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Political Dog Fight

There's a canine controversy going on in Butler County.

County commissioners have named the sheriff as Chief Dog Warden, but some animal rights activists say it's the wrong move.

The four legged residents of the Butler County Animal Shelter have no clue, but there's a political dog fight under way about who picks them up when they run loose, or bite somebody.

Sheriff Richard Jones is going to become the county dog warden.

"It's pretty simple. It's the current trend all over the United States. Combining services and doing it for less," says Jones.

But some animal rights activists are upset.

"This is nothing but a power grab by the sheriff. This is not in the best interest of the animals of this county," says animal right activist, Lisa Holbrook.

Butler County currently has four dog wardens who work for the county commissioners. In the just-passed state budget, an obscure measure was inserted, allowing county commissioners to appoint the sheriff as dog warden, at the first meeting in a calendar year following a general election in which at least one of the members of the board was elected.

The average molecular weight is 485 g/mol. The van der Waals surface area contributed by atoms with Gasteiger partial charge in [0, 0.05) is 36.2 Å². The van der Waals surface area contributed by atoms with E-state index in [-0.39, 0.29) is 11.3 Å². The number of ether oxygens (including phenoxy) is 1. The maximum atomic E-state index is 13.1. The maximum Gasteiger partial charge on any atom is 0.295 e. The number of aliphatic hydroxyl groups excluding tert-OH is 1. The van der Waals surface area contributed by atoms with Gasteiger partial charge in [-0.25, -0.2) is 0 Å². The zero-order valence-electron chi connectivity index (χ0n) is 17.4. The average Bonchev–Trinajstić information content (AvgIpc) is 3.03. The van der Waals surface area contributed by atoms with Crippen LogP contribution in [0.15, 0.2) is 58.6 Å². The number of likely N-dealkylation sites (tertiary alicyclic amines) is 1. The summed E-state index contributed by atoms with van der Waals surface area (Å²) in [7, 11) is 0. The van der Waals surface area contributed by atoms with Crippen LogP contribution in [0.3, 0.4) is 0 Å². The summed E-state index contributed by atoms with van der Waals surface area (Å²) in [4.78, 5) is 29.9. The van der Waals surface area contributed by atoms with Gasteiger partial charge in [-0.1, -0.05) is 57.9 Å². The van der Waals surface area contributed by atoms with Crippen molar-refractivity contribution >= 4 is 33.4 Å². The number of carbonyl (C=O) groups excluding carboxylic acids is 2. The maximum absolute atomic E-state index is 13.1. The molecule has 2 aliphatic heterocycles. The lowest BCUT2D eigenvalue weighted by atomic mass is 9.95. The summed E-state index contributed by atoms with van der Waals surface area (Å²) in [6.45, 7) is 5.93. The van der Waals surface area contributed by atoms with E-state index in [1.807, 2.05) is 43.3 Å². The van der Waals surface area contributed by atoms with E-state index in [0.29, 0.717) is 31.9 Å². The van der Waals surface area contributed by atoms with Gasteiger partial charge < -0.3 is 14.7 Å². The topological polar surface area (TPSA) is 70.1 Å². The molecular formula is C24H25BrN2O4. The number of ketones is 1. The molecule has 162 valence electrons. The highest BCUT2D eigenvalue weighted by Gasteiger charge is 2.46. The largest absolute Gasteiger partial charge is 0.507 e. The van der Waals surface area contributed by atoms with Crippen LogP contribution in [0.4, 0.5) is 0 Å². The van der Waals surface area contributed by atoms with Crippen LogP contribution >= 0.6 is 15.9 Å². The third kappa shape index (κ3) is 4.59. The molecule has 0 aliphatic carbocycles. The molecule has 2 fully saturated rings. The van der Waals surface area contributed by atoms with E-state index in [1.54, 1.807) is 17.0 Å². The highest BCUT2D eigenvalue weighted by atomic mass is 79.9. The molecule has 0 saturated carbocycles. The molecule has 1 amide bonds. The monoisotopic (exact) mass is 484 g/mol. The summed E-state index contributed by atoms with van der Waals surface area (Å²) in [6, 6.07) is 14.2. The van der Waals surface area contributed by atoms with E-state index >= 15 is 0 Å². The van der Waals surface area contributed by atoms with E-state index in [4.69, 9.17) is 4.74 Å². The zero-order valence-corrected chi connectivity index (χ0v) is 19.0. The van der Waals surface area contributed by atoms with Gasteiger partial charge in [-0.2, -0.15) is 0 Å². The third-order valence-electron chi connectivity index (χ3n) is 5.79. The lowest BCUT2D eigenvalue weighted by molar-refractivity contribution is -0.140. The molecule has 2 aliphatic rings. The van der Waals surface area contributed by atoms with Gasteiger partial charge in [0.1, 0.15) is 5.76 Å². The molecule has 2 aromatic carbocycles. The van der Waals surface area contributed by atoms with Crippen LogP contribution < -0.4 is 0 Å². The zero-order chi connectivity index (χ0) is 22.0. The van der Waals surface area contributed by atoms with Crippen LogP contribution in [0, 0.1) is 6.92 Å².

Now you would think that based on that language, the earliest the sheriff could be appointed would be January, 2015. That's the first meeting after an election where a county commissioner was chosen. But this commission got a legal opinion from the prosecutor saying they could do it now.

"The county commissioners blind sided everybody."

A Facebook page supporting the current wardens has been set up. Backers fear the four wardens will be let go when the sheriff takes over.
Jones says he will have dog catchers, perhaps the current ones, perhaps not wardens who will be 24/7, not sometimes on call.

"It's less money that the taxpayers will have to pay and it's better for the animals."

Holbrook says Sheriff Jones will get control of dog tag fees. She doesn't trust him to use the money properly. Jones says that money will pay wardens salaries just as before.
The takeover is set for September 29th.

"The public is demanding it really."

"To me this is kind of like the county commission rewarding bad behavior."

No comment from the current wardens or the dogs.

County Commissioner Cindy Carpenter tells Local Twelve it makes more sense to have animal control under the sheriff's office than under the commission.

Carpenter says dog wardens often work with law enforcement anyway, and this would add an extra layer of supervision and provide better service.

 

 

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